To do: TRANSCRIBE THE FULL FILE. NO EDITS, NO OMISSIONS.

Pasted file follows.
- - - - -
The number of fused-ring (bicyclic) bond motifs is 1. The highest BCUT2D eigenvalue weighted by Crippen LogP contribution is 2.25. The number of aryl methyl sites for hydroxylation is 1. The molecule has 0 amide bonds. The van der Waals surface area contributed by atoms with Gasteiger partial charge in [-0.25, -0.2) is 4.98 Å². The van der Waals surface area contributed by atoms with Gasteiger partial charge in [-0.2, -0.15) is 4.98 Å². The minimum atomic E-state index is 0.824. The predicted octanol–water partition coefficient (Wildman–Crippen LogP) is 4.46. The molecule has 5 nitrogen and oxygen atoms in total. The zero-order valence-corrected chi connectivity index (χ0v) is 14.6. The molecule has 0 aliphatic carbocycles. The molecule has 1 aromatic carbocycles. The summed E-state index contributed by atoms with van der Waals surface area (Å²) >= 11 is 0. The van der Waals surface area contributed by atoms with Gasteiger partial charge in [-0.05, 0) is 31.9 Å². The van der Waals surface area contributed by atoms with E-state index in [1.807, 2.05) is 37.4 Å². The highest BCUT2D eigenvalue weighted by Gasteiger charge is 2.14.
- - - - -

The number of fused-ring (bicyclic) bond motifs is 1. The highest BCUT2D eigenvalue weighted by Crippen LogP contribution is 2.25. The number of aryl methyl sites for hydroxylation is 1. The molecule has 0 amide bonds. The van der Waals surface area contributed by atoms with Gasteiger partial charge in [-0.25, -0.2) is 4.98 Å². The van der Waals surface area contributed by atoms with Gasteiger partial charge in [-0.2, -0.15) is 4.98 Å². The minimum atomic E-state index is 0.824. The predicted octanol–water partition coefficient (Wildman–Crippen LogP) is 4.46. The molecule has 5 nitrogen and oxygen atoms in total. The zero-order valence-corrected chi connectivity index (χ0v) is 14.6. The molecule has 0 aliphatic carbocycles. The molecule has 1 aromatic carbocycles. The summed E-state index contributed by atoms with van der Waals surface area (Å²) >= 11 is 0. The van der Waals surface area contributed by atoms with Gasteiger partial charge in [-0.05, 0) is 31.9 Å². The van der Waals surface area contributed by atoms with E-state index in [1.807, 2.05) is 37.4 Å². The highest BCUT2D eigenvalue weighted by Gasteiger charge is 2.14.